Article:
Guided Trips

FISHING REPORT AND SYNOPSIS: 12/3/2019

Winter fishing is nearly upon us. Snow yesterday has given way to falling water temperatures in the Smokies. In general, fish will be hunkered down, although by tomorrow they should start to get more active again as temperatures warm. For the next three months, expect many more fish in the slower places in the Park. Think nymphs and maybe streamers but don't be surprised to find fish rising to blue-winged olives or midges on some days.

On tailwaters like the Clinch, brown trout and some fall spawn rainbows are doing their thing. This is a good time to review good ethics when it comes to spawning trout. Remember that these are the next generation of trout and the best thing you can do is to leave them alone. Avoid wading through spawning areas and don't fish for obvious spawners. For the foreseeable future, we should have high water thanks to big rains this last weekend. Fishing out of the drift boat will be very good through the winter with both nymphing and streamer fishing a distinct possibility. Want to swing for the fences and go for just one monster? Streamers will just get better and better going into January and February.

The Caney is slowly coming around. A few shad are coming through the dam, but lingering water quality problems are limiting the fishing. Winter streamer floats will produce shots at larger brown trout for anglers willing to work hard. Next spring should bring good fishing again.

Winter is our favorite time to get on the musky streams. In between bouts of high water, those will be fishing well for the next few months.

Photo of the Month: Big Fish Chuck Strikes Again

Photo of the Month: Big Fish Chuck Strikes Again

Sunday, September 14, 2008

Where Should I Go Fishing?

Our latest poll will allow you to decide what kind of fishing report you want to see. My October break is just around the corner and I'll have a week off to do whatever I want. I'll probably try to fish at least two different locations over this break. Help me decide at least one of those locations from the options provided or reply here to suggest another that is not far from East Tennessee. Just vote in the new poll to let me know where I should go...

7 comments:

  1. Another suggestion would be Nantahala and/or the tuck. DH starts Oct. 1st. NC license is CHEAP, and from what Daniel says, the year license is valid 365 days from date of purchase!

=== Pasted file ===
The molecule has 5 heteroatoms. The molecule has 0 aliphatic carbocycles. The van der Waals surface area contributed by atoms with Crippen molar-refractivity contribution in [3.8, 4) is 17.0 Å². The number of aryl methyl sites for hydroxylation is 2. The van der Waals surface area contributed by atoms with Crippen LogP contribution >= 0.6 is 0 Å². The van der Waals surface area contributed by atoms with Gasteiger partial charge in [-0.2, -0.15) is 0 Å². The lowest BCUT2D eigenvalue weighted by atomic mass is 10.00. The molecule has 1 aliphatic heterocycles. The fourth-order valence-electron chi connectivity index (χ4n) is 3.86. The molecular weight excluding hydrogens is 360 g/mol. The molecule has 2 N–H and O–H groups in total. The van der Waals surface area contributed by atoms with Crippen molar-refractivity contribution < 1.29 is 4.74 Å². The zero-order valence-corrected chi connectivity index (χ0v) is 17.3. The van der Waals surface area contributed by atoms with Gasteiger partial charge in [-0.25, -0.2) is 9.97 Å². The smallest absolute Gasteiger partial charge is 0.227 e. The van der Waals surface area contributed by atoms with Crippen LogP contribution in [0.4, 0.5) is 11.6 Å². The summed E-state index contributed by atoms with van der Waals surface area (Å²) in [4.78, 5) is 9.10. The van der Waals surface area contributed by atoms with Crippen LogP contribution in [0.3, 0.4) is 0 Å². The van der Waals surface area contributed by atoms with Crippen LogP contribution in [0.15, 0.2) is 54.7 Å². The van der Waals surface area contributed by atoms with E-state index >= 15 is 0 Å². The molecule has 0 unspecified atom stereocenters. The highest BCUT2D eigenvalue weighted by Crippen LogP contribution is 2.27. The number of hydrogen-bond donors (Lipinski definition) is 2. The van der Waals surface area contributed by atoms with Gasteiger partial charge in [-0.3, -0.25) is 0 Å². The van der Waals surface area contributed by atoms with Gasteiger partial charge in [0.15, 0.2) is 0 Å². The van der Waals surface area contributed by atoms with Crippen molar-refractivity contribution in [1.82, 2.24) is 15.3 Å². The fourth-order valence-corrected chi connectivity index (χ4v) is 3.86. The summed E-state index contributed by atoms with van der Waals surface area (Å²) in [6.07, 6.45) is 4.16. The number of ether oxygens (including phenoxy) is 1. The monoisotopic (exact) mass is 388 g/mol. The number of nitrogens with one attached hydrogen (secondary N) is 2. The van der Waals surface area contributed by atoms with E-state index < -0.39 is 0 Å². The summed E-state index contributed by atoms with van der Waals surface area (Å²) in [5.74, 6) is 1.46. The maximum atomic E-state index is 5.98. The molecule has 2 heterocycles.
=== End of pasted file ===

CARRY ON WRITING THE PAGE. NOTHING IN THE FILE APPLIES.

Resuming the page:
ReplyDelete
  2. David,
    I would say the Cumberland. The browns should be in prespawn, makes me think of the SoHo from last year. I plan on being there the second weekend in Oct. Don't know yet where I will be staying, probably camping below the dam.

    Travis

    ReplyDelete
  3. Travis, I'm looking at heading up to camp there as well. I can't believe I haven't fished it yet and should go ahead and just try it out...

    Trevor, I've thought about trying the Nantahala this year but don't know if I feel like driving that far. Its a bit of a haul from Crossville so it would have to be a camping/fishing trip...

    ReplyDelete
  4. ijsouth8:59 PM

    My vote is for the Smokies...you've caught enough big fish for one year...;)

    ReplyDelete
  5. Scratch the Caney and Smokies off your list. Try something different...like the Cumby.

    ReplyDelete
  6. Ijsouth, if you go to the Smokies it will be a big fish trip into the backcountry somewhere...

    Dog, I'm about 95% sure that I will try the Cumberland at least once this break...I'm excited!

    ReplyDelete
  7. ijsouth8:03 PM

    Just funnin' with ya ;) I know you like to target those big browns; one day, probably when I'm retired and am living up there full-time, I'll have the time to do the same. Right now, every trip has a large clock ticking in the background, so we have to concentrate on the "easy" fish...which means the smaller ones, for the most part. However, this last trip I was able to make myself pass up marginal areas, and I concentrated on the better areas...my numbers and average size went up, topped with a couple of 8 inch brookies and a 9 inch bow, all from a very small stream.

    ReplyDelete

Newsletter

Subscribe to the Trout Zone Anglers Newsletter!

* indicates required